Analogy is the core of all thinking.
This is the simple but unorthodox premise that Pulitzer Prize-winning author Douglas Hofstadter and French psychologist Emmanuel Sander defend in their new work.
Hofstadter has been grappling with the mysteries of human thought for over 30 years. Now, with his trademark wit and special talent for making complex ideas vivid, he has partnered with Sander to put forth a highly novel perspective on cognition.
We are constantly faced with a swirling and intermingling multitude of ill-defined situations. Our brain's job is to try to make sense of this unpredictable, swarming chaos of stimuli. How does it do so? The ceaseless hail of input triggers analogies galore, helping us to pinpoint the essence of what is going on. Often this means the spontaneous evocation of words, sometimes idioms, sometimes the triggering of nameless, long-buried memories.
Why did two-year-old Camille proudly exclaim, "I undressed the banana!"? Why do people who hear a story often blurt out, "Exactly the same thing happened to me!" when it was a completely different event? What did Albert Einstein see that made him suspect that light consists of particles when a century of research had driven the final nail in the coffin of that long-dead idea?
The answer to all these questions, of course, is analogy - making - the meat and potatoes, the heart and soul, the fuel and fire, the gist and the crux, the lifeblood and the wellsprings of thought.
Analogy-making, far from happening at rare intervals, occurs at all moments, defining thinking from top to toe, from the tiniest and most fleeting thoughts to the most creative scientific insights. Like Gödel, Escher, Bach before it, Surfaces and Essences will profoundly enrich our understanding of our own minds.
©2013 Basic Books (P)2013 Gildan Media LLC
"I am one of those cognitive scientists who believe that analogy is a key to explaining human intelligence. This magnum opus by Douglas Hofstadter, who has reflected on the nature of analogy for decades, and Emmanuel Sander, is a milestone in our understanding of human thought, filled with insights and new ideas." Steven Pinker (Professor of Psychology, Harvard University, and author of How the Mind Works and The Stuff of Thought)
I love learning about the universe and our place in it by listening to Audible.
I didn't listen to the whole book. I listened to about 9 hours of it. The book is clearly for lovers of words of which I'm not. I do like the authors overriding theme that we think by categorization through analogy. I just didn't want to sit through a countless stream of analogies and word play examples.
Some people (especially lovers of words) will love the book. I just prefer less examples and more facts.
(I bought this book because I absolutely loved the senior author's book, "Godel, Escher and Bach", and suspected that this word book would not be for me, but was willing to give it a try. I'm only writing this review to warn people who prefer science and mathematics type books that this book might not be suitable for you).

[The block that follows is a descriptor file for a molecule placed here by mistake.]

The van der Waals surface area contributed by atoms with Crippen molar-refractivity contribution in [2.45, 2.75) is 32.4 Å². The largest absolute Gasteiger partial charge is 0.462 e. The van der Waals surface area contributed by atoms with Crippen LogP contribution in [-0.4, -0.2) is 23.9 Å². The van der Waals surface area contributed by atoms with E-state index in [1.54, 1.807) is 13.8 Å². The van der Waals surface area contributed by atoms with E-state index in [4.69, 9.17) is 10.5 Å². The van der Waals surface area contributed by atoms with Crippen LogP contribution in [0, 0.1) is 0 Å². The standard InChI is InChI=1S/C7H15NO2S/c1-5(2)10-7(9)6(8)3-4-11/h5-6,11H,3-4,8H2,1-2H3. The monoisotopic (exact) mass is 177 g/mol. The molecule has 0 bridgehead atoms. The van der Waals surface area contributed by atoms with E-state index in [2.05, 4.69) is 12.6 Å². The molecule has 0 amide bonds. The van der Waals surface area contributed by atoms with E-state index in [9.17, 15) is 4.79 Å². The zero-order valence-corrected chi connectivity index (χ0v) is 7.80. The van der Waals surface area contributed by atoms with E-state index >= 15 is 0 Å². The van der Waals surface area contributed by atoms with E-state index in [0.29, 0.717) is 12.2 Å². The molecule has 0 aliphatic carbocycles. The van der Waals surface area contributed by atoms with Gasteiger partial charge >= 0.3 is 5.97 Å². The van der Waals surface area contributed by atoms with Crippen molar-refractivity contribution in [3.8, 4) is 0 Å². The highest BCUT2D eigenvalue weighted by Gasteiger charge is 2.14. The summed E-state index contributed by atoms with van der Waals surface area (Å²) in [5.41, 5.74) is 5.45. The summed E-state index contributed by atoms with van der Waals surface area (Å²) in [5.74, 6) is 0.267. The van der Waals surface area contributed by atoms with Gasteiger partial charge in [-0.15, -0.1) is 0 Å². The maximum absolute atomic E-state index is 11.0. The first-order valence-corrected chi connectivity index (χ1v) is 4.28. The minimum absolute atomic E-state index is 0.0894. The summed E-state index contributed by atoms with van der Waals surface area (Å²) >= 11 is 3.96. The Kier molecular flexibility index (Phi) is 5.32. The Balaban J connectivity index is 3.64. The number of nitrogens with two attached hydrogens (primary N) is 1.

I already have demanded several people get it.
Category, that guy was tricky always trying to act like he's not an analogy.
The one where I had to stop listening and have an argument with an idea for ten minutes before I could continue.
This book demands reaction, it makes you want to yell, "of course Doug, get on with it." Then you realize he's pretty accurate at predicting how you think even though he's never met you. You probably won't cry but I ended of laughing at myself a lot.
This is all about thinking and you want it to be wrong, you want to believe your thoughts are ordered and consistent. Instead you're left knowing that your thoughts are arranged as needed and in ways that contradict past and future arrangements.
If you've read his other works this one is simpler and more focused in its idea. Therefore it takes a lot more effort to understand it. The premise makes Jungian psychology seem more relevant, Mel brooks more genius, and Einstein more like an average guy.
If you think you know the definition of words like; much, and, but, grow, time or play, you should get this book.
Let's just say that Hofstadter is a fascinating combination of brilliant and boring. If you like the way he thinks, then it's a good book to have around to listen to here and there. He always has something interesting to say, often, though, the executive summary might be sufficient.
Oh good, time to move on to Dennett...
I am giving Hofstadter a hard time, but I love his mind, he's just, well, you know, tedious...
This book would have been better at half the length. The ideas I agree with but there are far too many tedious examples. They assume the reader is really dull and needs extensive examples to get it to sink in.
"I simply cannot get on with this book"
I am not sure if it is the narrator or the content but this book just drags and drags and drags on and on and on in the first few hours and has made no startling revelations to keep me on the edge of my seat waiting for the next chapter. Douglas Hofstadter seems like an interesting man but if I am going to listen for 33 hours, it needs to be way more entertaining than this. If I was doing a PhD in Analogy perhaps it would be riveting? But alas and despite being a listener with above average intelligence I am bored to death. Maybe it is fascinating later? I'll give it three stars just in case. Or perhaps this work is from a paradigm so alien in concept that my mind simply can't deal with it and I keep falling asleep listening to it. I will not be finishing the book and I am going to return it and get a credit. If I ever get insomnia...
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